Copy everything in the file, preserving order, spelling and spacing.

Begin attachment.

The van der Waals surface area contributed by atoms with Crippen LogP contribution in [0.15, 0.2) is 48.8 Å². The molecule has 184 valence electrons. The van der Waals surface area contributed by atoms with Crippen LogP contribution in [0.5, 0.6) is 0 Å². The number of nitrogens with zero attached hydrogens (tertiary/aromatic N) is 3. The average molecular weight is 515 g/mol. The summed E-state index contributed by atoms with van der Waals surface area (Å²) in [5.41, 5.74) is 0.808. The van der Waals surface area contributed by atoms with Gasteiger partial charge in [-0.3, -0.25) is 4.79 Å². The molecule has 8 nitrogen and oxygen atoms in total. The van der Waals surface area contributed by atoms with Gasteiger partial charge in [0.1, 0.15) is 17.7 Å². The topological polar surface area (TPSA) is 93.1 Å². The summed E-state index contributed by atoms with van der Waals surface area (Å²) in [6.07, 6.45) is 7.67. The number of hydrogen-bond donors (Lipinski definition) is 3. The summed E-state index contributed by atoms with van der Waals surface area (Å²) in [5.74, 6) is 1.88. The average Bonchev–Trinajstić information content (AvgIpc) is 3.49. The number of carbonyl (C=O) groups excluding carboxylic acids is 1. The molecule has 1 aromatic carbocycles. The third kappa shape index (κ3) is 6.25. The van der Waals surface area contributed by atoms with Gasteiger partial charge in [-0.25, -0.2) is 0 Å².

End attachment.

The van der Waals surface area contributed by atoms with Crippen LogP contribution in [0.15, 0.2) is 48.8 Å². The molecule has 184 valence electrons. The van der Waals surface area contributed by atoms with Crippen LogP contribution in [0.5, 0.6) is 0 Å². The number of nitrogens with zero attached hydrogens (tertiary/aromatic N) is 3. The average molecular weight is 515 g/mol. The summed E-state index contributed by atoms with van der Waals surface area (Å²) in [5.41, 5.74) is 0.808. The van der Waals surface area contributed by atoms with Gasteiger partial charge in [-0.3, -0.25) is 4.79 Å². The molecule has 8 nitrogen and oxygen atoms in total. The van der Waals surface area contributed by atoms with Gasteiger partial charge in [0.1, 0.15) is 17.7 Å². The topological polar surface area (TPSA) is 93.1 Å². The summed E-state index contributed by atoms with van der Waals surface area (Å²) in [6.07, 6.45) is 7.67. The number of hydrogen-bond donors (Lipinski definition) is 3. The summed E-state index contributed by atoms with van der Waals surface area (Å²) in [5.74, 6) is 1.88. The average Bonchev–Trinajstić information content (AvgIpc) is 3.49. The number of carbonyl (C=O) groups excluding carboxylic acids is 1. The molecule has 1 aromatic carbocycles. The third kappa shape index (κ3) is 6.25. The van der Waals surface area contributed by atoms with Gasteiger partial charge in [-0.25, -0.2) is 0 Å².